Screening Downtown

April 14, 2006
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GRAND RAPIDS — If a multiplex opens downtown, the odds are pretty good that former mayor John Logie will be the first to buy tickets to the initial screening.

When Logie left office, after leading the city’s involvement in the revival of downtown for a dozen years, he said the sector needed three businesses to complete its recovery: a bookstore, a grocery store and a movie theater.

The Grand Central Market and River Bank Books & Music opened on Monroe Center in December. And with the Downtown Development Authority hearing a proposal last week from a southeast Michigan firm that wants to build a new downtown cinema, Logie still might collect on his trifecta.

Farmington Hills-based KG Development told board members that it wants to buy the Area 4 parking lot for a movie theater with up to 14 screens that would also offer 12,500 square feet of separate retail space and a few levels of parking above the theater.

The DDA owns the lot — located on Oakes Street SW, just south of Van Andel Arena — and the board told Executive Director Jay Fowler and legal counsel Dick Wendt to enter into sales negotiations with KG Development, which is a joint venture between Gershenson Realty and Investment and Kirco Development of Troy.

“It’s perfectly located,” said Richard Gershenson, a principal with Gershenson Realty, which has opened 90 shopping centers in 13 states.

“We certainly want to throw our hat into the ring,” he added.

A companion project might be a mixed-use development that would be built just east of the theater on the Area 5 parking lot. That development would offer 55,000 square feet of retail on the ground floor and residential units on the second story.

The two projects would be connected by bridges spanning the northbound U.S. 131 exit ramp that separates the two parking lots.

The city owns the Area 5 lot and is likely to put it up for bid next month. The DDA isn’t required to open the Area 4 lot to bids, but board members must approve the use for the site and get market value from the sale before the lot can be sold. Fowler said Area 4 has an estimated value of $3 million.

The entire lot is about 2.8 acres, but part of it runs under the U.S. 131 highway and may not be easily developed. If that is the case, then the project would go upon about 2 acres or 87,120 square feet.

KG Development has enlisted Rockford Construction, Fishbeck, Thompson, Carr & Huber and Commerce Realty to help with the project. Rockford Co. COO Kurt Hassberger told the Business Journal last week that they would place a bid on the Area 5 lot.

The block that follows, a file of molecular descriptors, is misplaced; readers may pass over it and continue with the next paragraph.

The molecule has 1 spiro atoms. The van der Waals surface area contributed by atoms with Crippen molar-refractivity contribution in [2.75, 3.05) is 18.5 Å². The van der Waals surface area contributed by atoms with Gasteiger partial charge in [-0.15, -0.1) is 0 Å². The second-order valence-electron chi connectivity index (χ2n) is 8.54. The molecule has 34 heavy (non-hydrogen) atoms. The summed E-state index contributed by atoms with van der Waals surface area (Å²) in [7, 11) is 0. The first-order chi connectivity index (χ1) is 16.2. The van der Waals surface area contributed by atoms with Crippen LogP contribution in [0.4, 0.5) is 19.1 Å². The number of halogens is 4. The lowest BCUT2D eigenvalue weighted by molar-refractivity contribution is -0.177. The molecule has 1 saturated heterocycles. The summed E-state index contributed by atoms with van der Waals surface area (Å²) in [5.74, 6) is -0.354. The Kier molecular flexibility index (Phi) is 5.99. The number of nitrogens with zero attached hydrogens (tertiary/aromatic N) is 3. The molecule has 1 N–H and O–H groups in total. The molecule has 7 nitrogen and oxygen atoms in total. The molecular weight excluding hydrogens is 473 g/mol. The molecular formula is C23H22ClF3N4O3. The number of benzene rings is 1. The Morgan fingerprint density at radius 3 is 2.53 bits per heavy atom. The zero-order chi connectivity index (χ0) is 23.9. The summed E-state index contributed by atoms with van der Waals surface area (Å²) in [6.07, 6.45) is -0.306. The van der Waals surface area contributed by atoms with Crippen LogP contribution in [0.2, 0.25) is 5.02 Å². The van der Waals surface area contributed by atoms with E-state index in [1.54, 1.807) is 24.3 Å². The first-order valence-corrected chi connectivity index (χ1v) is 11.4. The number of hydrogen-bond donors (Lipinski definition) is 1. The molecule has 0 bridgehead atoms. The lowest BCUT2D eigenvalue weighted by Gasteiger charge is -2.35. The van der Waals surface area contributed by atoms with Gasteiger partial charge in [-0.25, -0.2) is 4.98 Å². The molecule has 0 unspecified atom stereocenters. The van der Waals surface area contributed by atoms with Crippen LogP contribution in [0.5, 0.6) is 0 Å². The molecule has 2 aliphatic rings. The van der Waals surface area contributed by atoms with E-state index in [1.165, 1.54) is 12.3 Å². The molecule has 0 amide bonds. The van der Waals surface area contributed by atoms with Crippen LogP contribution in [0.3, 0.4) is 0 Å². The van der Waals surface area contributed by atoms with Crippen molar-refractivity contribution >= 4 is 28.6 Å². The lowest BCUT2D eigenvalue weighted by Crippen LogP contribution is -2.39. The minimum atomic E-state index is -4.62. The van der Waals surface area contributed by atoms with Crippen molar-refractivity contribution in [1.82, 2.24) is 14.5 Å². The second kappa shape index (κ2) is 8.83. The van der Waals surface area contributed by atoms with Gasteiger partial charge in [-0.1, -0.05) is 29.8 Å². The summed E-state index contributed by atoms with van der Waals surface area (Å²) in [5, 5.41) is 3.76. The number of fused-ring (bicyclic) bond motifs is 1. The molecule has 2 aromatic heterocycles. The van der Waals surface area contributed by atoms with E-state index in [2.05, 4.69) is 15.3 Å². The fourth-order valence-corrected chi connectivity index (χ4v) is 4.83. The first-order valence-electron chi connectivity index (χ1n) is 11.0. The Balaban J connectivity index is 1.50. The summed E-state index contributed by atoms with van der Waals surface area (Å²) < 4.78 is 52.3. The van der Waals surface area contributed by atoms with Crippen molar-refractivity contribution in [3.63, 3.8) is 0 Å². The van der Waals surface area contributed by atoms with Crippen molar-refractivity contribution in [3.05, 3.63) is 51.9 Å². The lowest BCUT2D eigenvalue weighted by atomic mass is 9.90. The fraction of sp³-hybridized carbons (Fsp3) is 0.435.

Gershenson said the DDA and Commerce Realty interested his group in considering downtown as a market for the theater. He also said he was impressed with all the residential construction that is underway and with the number of college students that use downtown’s entertainment district.

Fowler and Wendt are expected to return to the DDA next month with a term sheet on the sale and an update on their negotiations.

“We did receive an offer from the developer for this property,” said Fowler. “I think the spin-off from this for other businesses would be tremendous.”

The city would pay for the parking spaces above the theater, should the deal close. The theater would then lease spaces from the city for its patrons, who would have their parking fee validated by the theater.

But Parking Services Director Pam Ritsema said she didn’t want to see the Area 5 lot sold before the new ramp at Cherry Street and Commerce Avenue SE opens next spring. Her department is also losing the Area 3 lot on Ionia Avenue SW, just east of the arena, and the former City Centre parking ramp site to two of the many condominium projects planned for downtown.

“We’re willing to entertain different types of proposals, but we want to own the public parking,” said Ritsema of the Area 5 lot.

Gershenson didn’t identify a theater operator, nor did he present an estimate of the investment that would go into the project because that figure is still undetermined.

But Gershenson did say that his development wasn’t a “mystery” project.

“As things get firmer and more concrete,” he said, “we will offer more information.” 

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